How this millennial paid off $ 120,000 in student loans

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In an effort to help younger generations learn to break free from debt and fight the taboo of money within the Latinx community, Sofia Bastida, a 24-year-old Mexican-American, created @savingwithsofie. Through this platform, she shares her experience paying off $ 120,000 in student loans in 26 months on an income of less than six figures.

Like many students, Bastida was unaware of many of the basics of finance until she took on a student loan and felt pressured to pay it back on her own. Without college funds, Bastida took out federal student loans to attend Drexel University and a Parent PLUS loan to cover the remaining balance of tuition, which ultimately became a large part of her debt. Ignoring the impact of interest rates on loans, it wasn’t until her first payment was due that she realized how much her debt had grown compared to what she had initially incurred.

What started out as a $ 75,000 Parent PLUS loan grew to around $ 90,000 – just while Bastida was in school.

Through her own research, Bastida learned about refinancing as a method of lowering the interest rate on her Parent PLUS loan. She also found that paying off her loan as quickly as possible was the best way to pay less overall, rather than delaying the process, allowing more interest to accumulate. It became his motivation to develop a system to act quickly.

The experience itself has taught her to manage her expenses and she is now motivated to help future generations of students take control of their debt. Here are some lessons she learned along the way.

Research and plan your expenses

Refinancing student loans doesn’t always make sense, but Bastida did. It was able to lower its interest rate from 7.8% to 4.98% with a private lender and therefore save thousands of dollars in interest.

Each month, Bastida made at least two loan payments immediately after receiving each paycheck. “That way I wouldn’t be tempted to spend money on something I didn’t need,” she says.

Prior to refinancing, Bastida saved money in a savings account throughout her years in college, and although she gave herself permission to dip into that pot of money while paying off her debt, she made sure to keep three months of savings in the account.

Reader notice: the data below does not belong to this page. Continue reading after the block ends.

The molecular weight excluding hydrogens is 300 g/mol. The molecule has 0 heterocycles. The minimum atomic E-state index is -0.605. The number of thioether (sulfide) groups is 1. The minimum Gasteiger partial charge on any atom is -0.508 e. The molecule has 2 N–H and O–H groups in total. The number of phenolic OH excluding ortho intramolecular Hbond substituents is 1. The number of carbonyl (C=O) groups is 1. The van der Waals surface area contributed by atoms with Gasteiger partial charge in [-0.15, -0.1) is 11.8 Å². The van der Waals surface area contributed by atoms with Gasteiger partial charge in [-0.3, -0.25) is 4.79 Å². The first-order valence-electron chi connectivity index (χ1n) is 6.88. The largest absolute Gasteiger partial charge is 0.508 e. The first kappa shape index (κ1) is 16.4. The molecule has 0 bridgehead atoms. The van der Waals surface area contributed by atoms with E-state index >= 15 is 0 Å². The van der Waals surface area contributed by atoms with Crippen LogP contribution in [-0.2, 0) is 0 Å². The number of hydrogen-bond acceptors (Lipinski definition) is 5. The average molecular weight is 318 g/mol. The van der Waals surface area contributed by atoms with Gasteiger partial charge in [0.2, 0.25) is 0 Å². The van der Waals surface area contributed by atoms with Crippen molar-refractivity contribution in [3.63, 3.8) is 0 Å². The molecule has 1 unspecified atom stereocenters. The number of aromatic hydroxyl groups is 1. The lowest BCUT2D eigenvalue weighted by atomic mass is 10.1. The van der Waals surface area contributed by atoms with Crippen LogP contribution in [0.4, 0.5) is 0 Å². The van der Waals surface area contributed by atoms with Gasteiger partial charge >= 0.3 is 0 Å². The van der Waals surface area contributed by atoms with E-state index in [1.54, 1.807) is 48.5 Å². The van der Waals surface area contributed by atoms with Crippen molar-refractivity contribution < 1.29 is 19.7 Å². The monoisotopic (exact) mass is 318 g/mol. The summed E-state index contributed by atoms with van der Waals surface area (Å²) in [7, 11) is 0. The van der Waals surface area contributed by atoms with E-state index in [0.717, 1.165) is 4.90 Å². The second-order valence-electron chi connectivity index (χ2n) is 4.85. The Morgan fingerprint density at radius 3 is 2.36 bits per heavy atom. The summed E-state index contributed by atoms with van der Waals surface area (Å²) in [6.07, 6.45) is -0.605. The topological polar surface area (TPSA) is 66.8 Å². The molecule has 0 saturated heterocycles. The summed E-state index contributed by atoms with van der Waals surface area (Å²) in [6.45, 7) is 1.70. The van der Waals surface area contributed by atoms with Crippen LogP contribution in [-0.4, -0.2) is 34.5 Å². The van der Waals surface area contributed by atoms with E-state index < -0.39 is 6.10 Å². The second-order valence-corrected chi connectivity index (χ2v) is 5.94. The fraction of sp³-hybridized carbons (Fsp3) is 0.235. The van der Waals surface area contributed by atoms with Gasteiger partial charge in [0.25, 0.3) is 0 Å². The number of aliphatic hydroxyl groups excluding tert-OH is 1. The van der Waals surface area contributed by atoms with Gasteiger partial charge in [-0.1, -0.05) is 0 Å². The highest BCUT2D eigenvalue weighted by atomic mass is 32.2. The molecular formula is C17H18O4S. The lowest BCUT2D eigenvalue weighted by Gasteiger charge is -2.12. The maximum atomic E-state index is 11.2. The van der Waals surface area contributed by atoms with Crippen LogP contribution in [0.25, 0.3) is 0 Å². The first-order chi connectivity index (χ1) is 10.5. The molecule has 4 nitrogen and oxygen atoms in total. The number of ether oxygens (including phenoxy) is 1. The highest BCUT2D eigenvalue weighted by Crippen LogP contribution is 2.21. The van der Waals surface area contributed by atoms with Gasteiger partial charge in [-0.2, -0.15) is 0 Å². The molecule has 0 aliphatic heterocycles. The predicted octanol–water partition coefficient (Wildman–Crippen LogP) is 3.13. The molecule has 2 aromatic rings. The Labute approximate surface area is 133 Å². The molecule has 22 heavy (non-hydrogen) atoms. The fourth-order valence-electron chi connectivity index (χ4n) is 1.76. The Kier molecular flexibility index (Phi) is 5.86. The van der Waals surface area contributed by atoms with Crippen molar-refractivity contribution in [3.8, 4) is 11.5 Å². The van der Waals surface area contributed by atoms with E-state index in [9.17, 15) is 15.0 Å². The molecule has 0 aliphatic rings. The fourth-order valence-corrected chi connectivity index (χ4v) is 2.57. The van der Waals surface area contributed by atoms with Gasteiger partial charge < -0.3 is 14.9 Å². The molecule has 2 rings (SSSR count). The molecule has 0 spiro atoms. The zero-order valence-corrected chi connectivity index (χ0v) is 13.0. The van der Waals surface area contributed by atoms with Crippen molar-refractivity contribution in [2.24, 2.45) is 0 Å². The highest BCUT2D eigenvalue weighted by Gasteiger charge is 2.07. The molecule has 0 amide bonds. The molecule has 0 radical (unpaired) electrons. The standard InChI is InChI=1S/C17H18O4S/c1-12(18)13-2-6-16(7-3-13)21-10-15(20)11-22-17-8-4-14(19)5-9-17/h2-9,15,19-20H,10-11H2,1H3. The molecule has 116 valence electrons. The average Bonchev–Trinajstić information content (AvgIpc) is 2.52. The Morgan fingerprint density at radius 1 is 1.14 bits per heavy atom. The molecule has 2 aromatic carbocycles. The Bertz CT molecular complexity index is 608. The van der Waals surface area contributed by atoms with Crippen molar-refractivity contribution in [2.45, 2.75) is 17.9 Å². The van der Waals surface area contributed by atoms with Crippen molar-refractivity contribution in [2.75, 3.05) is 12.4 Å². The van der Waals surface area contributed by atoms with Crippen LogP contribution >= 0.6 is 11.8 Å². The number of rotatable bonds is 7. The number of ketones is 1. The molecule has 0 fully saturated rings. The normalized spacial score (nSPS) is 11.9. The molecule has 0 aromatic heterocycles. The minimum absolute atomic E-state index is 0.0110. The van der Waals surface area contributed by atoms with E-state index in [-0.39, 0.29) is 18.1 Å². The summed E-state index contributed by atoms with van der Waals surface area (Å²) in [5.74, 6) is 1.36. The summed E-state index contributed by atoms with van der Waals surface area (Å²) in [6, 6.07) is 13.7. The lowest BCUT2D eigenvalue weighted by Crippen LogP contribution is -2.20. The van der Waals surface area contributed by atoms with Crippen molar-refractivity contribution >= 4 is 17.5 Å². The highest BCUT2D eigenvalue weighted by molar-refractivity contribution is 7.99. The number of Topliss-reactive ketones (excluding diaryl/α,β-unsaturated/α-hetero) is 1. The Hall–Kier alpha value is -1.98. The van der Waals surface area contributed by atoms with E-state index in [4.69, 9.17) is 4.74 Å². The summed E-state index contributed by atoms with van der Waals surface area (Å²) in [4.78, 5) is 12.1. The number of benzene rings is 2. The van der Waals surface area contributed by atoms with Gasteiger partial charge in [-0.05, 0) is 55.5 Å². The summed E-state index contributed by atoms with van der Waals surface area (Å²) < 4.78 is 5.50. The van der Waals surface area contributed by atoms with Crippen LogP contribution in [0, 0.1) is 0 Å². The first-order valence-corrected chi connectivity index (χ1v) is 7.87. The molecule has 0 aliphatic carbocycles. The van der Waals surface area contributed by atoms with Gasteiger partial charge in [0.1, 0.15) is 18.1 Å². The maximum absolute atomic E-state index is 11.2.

With a plan (and a good dose of emergency) to motivate her, Bastida began to consolidate her monthly expenses. She paid less than $ 1,000 in rent living at Philadephia while sharing an apartment with her roommates. Then, when she landed a job as a talent recruiter for TD Bank in New York City, she managed to keep her rent at the same level by continuing to have roommates.

As for other expenses, Bastida is a bargain buyer. She has made an effort to keep her fixed expenses low by finding deals on clothing and products and researching weekly advertisements. She walks and takes the metro whenever possible to avoid the cost of carpooling and preparing meals instead of spending money on lunch. For her social life, Bastida opts for free outdoor hangouts with friends, making sure they’re on board and helping her stay on budget.

Who are the best private lenders for student loan refinancing?

Take responsibility for yourself and your debt

Bastida knew she wanted to attend a private out-of-state university for her own independence. Although she was not sure how much debt would accumulate over the years, she understood that this was a challenge she had to face.

“Although it is very overwhelming to have such a high amount of debt, I have learned that it was I who chose to take out these loans and therefore I must take responsibility for the choices I make. ‘did when I was younger, ”says Bastida.

Develop a support system

But responsibility doesn’t mean doing everything on your own. Debt can take a have a major impact on your mental health, and it’s important to reach out and find support. Some 73% of Americans recently ranked their finances as the number one cause of stress in their lives. For Bastida, one of the most important aspects of paying off her debt was being her own cheerleader and being encouraged by her mom and close friends throughout the process.

“Being in debt took a toll on me when I graduated from college. I felt stuck and hated hearing negative things from people. I quickly learned that tackling six digits wasn’t going to happen overnight and it sure was wrong. be easy if I continued to allow myself to hear the negative things others would say. “

Don’t stop there

Bastida has discovered that there is more to learn about finances than what you are taught in school and that there are many more who share their knowledge in space. As an ambassador of Snowball wealth, a platform designed to help people with student debt develop a system for repaying their loans based on their financial history, she continues to share her journey with others.

Most recently, Bastida landed a new job as Campus Associate Recruiter for Black rock. She wrote on her Instagram account that this was a result of sharing her successes on LinkedIn – she also managed to negotiate a 30% increase in base salary. Her focus continues to teach others about finances and how they can build generational wealth.

“Now that I’m done with the loans, I keep the same strategy in that I live below my means and basically invest the rest, because I hope to achieve FIRE“, she says.” I don’t know if I want to retire early because I love what I do, but I think wealth building is what I love, especially because in my family it doesn’t exist. “

Editorial note: The opinions, analyzes, criticisms or recommendations expressed in this article are those of the editorial staff of Select and have not been reviewed, endorsed or otherwise approved by any third party.

About Norma Wade

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